So it’s pleasing to note that the new Mini includes XP Home as the installed operating system. Microsoft’s XP licensing deal means that as a result the RAM in the Mini 1001TU is reduced to 1GB, rather than the 2133’s 2GB, but XP with 1GB performs better than Vista with 2GB, as our recent RAM performance tests showed.
While we benchmark all the netbooks and notebooks that come through our labs, we’ve found amazing consistency for the Atom N270 processor. Even so, the HP Mini rates on the higher side of performance.
It’s score of 0.41 is better than the other nbetbooks we’ve seen bearing this processor – The Eee PC 901 scored .39, for example, and the Wind 0.38. But it’s not in performance that the HP Mini stands out.
Instead, it’s style and usability where HP has focused its efforts. The lid has a silver spiraling pattern across the piano black surface, making it the most attractive netbook we’ve seen.
The Mini-note 2133 had a beautifully stylish silver keyboard, and the only way in which the 1000 is inferior is in colour – the keys are matt black rather than lush silver, which looks cheaper, but comfort doesn’t come with a silver finish and this keyboard is as intuitive, spacious and easy to use as the 2133.
Not only that, but it’s 90% the size of a full sized keyboard, with full-sized keys and there are no odd key placements to throw your usual typing rhythm off-kilter.
The trackpad, as with the Acer Aspire One, features the left and right click buttons on either side. Here though, the HP starts to show its class – not only is the trackpad itself larger, but the buttons are more than twice the size, and considerably less stiff to use.
On the Aspire One, navigating was most easily managed with two hands, but the HP makes it comfortable to use one-handed. The trackpad also includes a scroll function.
The screen is an impressive 1024x600 widescreen, with good contrast through shades of grey and detail, and excellent clarity. It compares favourably with the screen of the high end DV5 (see page 60), and performed exceptionally in our tests.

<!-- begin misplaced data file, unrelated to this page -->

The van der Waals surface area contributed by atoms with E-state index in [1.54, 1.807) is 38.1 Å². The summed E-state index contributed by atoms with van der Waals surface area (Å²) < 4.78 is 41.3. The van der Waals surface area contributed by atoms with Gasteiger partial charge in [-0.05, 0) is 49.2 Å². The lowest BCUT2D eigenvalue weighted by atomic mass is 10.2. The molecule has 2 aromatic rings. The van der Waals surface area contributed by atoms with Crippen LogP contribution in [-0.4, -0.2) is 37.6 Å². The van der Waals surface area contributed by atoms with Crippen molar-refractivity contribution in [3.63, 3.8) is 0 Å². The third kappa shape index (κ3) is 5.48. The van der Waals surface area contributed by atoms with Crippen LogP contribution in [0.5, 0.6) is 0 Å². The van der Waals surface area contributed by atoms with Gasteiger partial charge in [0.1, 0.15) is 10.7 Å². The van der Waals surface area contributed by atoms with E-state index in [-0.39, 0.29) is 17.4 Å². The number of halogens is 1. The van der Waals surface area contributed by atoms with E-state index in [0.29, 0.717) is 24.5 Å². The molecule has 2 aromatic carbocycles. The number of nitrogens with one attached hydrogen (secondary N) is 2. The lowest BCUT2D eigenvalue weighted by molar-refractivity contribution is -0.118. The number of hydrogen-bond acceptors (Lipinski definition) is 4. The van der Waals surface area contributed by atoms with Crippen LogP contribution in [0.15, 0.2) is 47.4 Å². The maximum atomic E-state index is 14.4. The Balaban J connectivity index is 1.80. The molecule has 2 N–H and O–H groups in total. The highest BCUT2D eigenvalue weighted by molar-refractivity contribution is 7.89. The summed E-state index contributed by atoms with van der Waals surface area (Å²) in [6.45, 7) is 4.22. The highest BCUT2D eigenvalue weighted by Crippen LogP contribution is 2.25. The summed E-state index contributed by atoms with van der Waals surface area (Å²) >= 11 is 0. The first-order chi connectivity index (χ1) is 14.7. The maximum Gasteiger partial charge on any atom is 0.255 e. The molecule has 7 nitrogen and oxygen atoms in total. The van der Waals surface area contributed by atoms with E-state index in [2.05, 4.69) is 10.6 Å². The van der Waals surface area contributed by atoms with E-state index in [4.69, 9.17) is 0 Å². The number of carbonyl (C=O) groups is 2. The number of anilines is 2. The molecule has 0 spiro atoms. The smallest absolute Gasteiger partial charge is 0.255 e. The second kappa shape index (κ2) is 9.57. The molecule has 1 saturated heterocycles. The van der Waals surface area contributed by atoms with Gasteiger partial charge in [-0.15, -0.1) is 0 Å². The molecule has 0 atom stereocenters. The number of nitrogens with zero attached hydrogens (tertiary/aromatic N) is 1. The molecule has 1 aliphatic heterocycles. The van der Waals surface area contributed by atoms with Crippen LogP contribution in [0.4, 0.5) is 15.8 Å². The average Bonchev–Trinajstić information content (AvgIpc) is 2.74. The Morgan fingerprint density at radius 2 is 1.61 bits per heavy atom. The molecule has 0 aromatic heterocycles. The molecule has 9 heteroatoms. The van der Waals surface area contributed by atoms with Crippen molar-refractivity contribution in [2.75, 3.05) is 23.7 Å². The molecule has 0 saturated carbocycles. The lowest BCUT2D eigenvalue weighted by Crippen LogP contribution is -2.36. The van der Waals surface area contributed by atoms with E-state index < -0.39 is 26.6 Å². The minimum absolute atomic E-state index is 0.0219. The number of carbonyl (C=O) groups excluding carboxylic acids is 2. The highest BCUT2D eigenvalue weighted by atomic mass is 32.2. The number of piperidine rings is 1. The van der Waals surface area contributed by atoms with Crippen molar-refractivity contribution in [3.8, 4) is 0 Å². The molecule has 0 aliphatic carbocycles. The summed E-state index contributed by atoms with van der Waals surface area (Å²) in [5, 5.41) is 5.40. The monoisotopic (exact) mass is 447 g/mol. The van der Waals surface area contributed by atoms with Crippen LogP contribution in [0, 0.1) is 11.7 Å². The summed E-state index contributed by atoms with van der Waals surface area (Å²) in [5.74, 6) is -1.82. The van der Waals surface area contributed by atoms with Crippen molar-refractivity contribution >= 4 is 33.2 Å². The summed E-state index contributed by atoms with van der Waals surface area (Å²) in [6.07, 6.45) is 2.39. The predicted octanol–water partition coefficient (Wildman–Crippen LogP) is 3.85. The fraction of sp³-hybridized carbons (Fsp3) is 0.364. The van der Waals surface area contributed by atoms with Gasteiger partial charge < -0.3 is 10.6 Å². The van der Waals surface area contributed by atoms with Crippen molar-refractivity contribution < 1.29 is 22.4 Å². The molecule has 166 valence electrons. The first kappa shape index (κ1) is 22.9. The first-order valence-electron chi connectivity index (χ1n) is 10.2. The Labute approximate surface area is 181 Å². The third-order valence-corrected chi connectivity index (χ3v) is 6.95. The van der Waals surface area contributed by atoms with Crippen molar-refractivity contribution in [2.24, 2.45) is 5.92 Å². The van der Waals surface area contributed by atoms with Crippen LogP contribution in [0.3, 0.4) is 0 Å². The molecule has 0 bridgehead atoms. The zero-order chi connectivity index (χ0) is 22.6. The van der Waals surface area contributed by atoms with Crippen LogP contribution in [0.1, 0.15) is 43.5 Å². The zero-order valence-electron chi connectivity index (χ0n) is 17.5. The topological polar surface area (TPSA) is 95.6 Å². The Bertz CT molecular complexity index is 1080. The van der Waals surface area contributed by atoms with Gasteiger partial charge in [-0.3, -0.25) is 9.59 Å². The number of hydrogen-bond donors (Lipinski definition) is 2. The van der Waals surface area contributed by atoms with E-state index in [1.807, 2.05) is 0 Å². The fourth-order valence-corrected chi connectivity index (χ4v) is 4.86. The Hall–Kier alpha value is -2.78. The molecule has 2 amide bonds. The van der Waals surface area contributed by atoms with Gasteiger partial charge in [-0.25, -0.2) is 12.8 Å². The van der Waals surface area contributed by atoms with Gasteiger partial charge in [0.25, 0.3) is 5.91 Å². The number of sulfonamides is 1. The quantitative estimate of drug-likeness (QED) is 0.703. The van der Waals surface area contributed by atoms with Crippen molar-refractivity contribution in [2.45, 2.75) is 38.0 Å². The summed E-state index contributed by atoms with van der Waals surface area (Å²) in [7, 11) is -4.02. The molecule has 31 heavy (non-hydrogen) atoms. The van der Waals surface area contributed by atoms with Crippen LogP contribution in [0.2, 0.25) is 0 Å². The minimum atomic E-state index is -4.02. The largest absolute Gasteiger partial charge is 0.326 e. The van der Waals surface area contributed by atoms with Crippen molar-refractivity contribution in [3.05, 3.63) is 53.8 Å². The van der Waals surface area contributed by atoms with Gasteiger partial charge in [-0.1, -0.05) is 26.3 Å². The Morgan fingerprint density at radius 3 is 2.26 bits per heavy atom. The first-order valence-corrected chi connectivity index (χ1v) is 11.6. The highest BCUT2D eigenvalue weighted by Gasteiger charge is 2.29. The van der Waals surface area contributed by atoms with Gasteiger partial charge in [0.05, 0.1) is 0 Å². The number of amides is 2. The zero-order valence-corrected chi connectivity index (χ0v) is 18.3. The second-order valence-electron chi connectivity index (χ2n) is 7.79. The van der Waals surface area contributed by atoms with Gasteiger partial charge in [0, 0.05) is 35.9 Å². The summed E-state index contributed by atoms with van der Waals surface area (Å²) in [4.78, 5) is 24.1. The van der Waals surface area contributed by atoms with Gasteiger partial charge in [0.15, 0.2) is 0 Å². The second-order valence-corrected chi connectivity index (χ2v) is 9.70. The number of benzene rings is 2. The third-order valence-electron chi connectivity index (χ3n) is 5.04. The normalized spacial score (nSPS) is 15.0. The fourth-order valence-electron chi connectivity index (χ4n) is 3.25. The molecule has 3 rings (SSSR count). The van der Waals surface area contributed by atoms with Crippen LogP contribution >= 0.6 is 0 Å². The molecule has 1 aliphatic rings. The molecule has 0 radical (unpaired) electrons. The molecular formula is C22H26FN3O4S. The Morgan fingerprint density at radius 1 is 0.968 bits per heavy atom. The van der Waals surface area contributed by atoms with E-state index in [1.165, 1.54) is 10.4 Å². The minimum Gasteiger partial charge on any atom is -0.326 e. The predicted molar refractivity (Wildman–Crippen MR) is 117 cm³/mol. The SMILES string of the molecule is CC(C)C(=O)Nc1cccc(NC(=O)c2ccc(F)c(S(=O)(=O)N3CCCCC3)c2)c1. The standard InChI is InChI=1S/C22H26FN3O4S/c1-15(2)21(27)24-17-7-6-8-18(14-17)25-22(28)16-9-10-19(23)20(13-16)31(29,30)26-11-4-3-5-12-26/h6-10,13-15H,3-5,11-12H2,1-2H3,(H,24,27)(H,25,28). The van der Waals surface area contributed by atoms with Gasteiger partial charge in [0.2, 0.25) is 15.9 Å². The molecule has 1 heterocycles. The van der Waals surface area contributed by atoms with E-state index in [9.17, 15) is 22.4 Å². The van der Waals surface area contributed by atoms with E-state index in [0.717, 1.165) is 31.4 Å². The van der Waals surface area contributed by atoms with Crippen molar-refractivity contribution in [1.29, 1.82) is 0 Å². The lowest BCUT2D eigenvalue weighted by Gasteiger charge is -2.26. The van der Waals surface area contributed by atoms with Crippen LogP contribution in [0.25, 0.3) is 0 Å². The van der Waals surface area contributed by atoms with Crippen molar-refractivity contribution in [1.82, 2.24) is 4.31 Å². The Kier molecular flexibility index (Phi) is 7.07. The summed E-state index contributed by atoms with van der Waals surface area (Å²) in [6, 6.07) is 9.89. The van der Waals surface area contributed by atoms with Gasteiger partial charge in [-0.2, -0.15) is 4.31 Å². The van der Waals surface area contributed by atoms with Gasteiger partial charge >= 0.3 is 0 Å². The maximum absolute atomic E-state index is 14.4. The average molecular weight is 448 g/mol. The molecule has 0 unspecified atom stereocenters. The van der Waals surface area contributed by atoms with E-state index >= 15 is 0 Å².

The Mini also comes with a few additional features that don’t go astray on a netbook: webcamera, two USB ports, 802.11 b/g and Bluetooth.
With the good points out of the way, we can address the less fabulous aspects.
First of those is the battery life – the Mini 1001TU managed 2hrs 13mins for our intensive use battery test, which features a slew of applications pushing the netbook to its limits.
On light use, where the laptop does not much more than look pretty with its screen at half-brightness, it managed barely an hour more, managing 3hrs and 1 minute. It’s as expected for a 3-cell battery on a laptop with this configuration, but the battery’s placement at the base of the unit means it’s unlikely you can upgrade to a 4- or 6-cell version later.
Additionally, the price is steep for the performance and feature combination – you can get the Eee PC 1000H for around $100 less, with a larger hard drive and draft-n wireless to boot. Not only that, but the 1000H has considerably more battery life – from 4-6 hours in our tests, compared to the 2-3 hours for the Mini 1001TU.
Given that the Eee PC 1000H is the one of the more expensive netbooks, the Mini 1001TU’s specifications look a bit lightweight in comparison. That doesn’t take away from its selling point: the usability is fantastic, and the excellent design and performance makes this one netbook you’ll be wanting to show off. We’re only too happy to recommend it.
|Click on image to enlarge|